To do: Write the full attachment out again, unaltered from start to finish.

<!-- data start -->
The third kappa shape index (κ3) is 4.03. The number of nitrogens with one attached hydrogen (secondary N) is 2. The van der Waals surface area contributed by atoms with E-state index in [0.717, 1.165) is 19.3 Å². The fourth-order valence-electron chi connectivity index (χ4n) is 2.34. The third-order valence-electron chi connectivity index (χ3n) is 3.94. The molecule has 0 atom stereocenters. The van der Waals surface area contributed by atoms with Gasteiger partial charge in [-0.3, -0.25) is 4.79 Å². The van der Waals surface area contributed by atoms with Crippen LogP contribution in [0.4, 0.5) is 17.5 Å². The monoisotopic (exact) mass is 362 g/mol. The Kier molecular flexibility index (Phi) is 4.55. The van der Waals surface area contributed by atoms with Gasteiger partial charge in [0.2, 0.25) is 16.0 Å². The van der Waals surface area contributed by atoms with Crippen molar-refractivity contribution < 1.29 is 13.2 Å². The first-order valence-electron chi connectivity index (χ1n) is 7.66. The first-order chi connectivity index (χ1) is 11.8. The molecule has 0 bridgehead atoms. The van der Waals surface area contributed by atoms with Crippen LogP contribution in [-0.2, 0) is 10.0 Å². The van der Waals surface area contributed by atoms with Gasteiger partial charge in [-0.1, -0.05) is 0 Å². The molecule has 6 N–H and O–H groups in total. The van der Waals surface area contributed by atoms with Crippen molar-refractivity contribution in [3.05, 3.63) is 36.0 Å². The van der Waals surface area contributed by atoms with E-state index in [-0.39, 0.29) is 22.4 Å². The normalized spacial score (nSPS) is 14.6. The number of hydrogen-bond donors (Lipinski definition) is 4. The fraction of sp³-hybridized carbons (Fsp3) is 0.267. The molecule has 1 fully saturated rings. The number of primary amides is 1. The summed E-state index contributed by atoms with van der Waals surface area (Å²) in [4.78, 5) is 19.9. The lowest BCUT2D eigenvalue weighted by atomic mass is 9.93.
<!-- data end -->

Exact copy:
The third kappa shape index (κ3) is 4.03. The number of nitrogens with one attached hydrogen (secondary N) is 2. The van der Waals surface area contributed by atoms with E-state index in [0.717, 1.165) is 19.3 Å². The fourth-order valence-electron chi connectivity index (χ4n) is 2.34. The third-order valence-electron chi connectivity index (χ3n) is 3.94. The molecule has 0 atom stereocenters. The van der Waals surface area contributed by atoms with Gasteiger partial charge in [-0.3, -0.25) is 4.79 Å². The van der Waals surface area contributed by atoms with Crippen LogP contribution in [0.4, 0.5) is 17.5 Å². The monoisotopic (exact) mass is 362 g/mol. The Kier molecular flexibility index (Phi) is 4.55. The van der Waals surface area contributed by atoms with Gasteiger partial charge in [0.2, 0.25) is 16.0 Å². The van der Waals surface area contributed by atoms with Crippen molar-refractivity contribution < 1.29 is 13.2 Å². The first-order valence-electron chi connectivity index (χ1n) is 7.66. The first-order chi connectivity index (χ1) is 11.8. The molecule has 0 bridgehead atoms. The van der Waals surface area contributed by atoms with Crippen LogP contribution in [-0.2, 0) is 10.0 Å². The van der Waals surface area contributed by atoms with Gasteiger partial charge in [-0.1, -0.05) is 0 Å². The molecule has 6 N–H and O–H groups in total. The van der Waals surface area contributed by atoms with Crippen molar-refractivity contribution in [3.05, 3.63) is 36.0 Å². The van der Waals surface area contributed by atoms with E-state index in [-0.39, 0.29) is 22.4 Å². The normalized spacial score (nSPS) is 14.6. The number of hydrogen-bond donors (Lipinski definition) is 4. The fraction of sp³-hybridized carbons (Fsp3) is 0.267. The molecule has 1 fully saturated rings. The number of primary amides is 1. The summed E-state index contributed by atoms with van der Waals surface area (Å²) in [4.78, 5) is 19.9. The lowest BCUT2D eigenvalue weighted by atomic mass is 9.93.